A variety of embodiments are expressly contemplated with regard to the introducer's connection to the valve body. The introducer may be removably connected to the valve body by assembling the plurality of portions of the valve body together with the introducer, e.g. using a mechanical compression fitting.

Alternatively, the plurality of portions of the valve body may be integrally molded together and have a weakened line along which the body may be selectively broken into separate portions. In this case, the separate portions of the valve body may be integrally connected to the introducer by insert molding and remain attached to the introducer even after being separated from each other.

Alternatively, a first portion of the valve body may be permanently attached to the introducer while a second portion of the valve body is removably attached to the first portion of the valve body or removably attached to the introducer.

Other embodiments include the case where a plurality of portions of the valve body are connected to each other on one side of the body by a hinge, and are separably and sealingly fastened to each other the opposing side of the valve body. In these embodiments, the portions of the valve body are formed of or comprise a resilient material such that the portions snap fit together.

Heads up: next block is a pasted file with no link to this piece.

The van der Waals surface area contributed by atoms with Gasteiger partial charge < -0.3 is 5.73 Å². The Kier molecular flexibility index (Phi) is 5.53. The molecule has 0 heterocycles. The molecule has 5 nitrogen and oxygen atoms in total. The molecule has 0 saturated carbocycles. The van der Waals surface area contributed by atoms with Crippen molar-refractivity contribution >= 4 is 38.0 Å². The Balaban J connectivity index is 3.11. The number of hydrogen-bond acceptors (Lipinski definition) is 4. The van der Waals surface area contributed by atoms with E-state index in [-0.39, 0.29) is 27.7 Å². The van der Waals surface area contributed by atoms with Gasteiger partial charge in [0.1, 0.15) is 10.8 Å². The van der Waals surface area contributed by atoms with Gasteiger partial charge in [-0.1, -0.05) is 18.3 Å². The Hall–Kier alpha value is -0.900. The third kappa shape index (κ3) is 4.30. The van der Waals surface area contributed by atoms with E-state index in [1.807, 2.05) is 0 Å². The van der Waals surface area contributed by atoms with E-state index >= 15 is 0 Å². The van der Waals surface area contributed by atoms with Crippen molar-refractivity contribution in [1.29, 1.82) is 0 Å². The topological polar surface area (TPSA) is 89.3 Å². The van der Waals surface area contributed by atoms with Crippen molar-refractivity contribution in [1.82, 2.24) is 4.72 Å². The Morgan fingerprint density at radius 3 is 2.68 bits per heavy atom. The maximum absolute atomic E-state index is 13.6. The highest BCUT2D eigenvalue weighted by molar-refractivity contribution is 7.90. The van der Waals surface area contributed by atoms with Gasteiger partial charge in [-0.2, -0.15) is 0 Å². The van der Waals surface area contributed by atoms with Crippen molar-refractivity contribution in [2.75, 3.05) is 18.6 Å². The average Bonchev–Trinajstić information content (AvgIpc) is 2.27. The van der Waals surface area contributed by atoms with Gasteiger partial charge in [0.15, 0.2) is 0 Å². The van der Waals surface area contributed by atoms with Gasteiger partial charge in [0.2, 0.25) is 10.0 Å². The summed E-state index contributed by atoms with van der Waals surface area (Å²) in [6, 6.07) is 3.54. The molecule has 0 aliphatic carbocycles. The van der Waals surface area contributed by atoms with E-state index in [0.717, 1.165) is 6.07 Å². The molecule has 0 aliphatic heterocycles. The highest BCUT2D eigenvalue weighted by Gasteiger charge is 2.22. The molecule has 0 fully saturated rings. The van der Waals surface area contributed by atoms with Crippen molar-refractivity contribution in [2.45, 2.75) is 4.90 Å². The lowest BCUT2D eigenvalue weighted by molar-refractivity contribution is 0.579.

In one embodiment of the above described hinged version of the invention, a resilient means for biasing the first portion and the second portion together is included. Furthermore, in this embodiment a first finger grip is connected to a first portion of the valve body and a second finger grip is connected to a second portion of the valve body for use in manually separating the first and second portions from each other against the bias of the resilient means.

In another embodiment of the invention, the plurality of portions of the valve body comprises a first portion and a second portion together forming a nipple for receiving the introducer.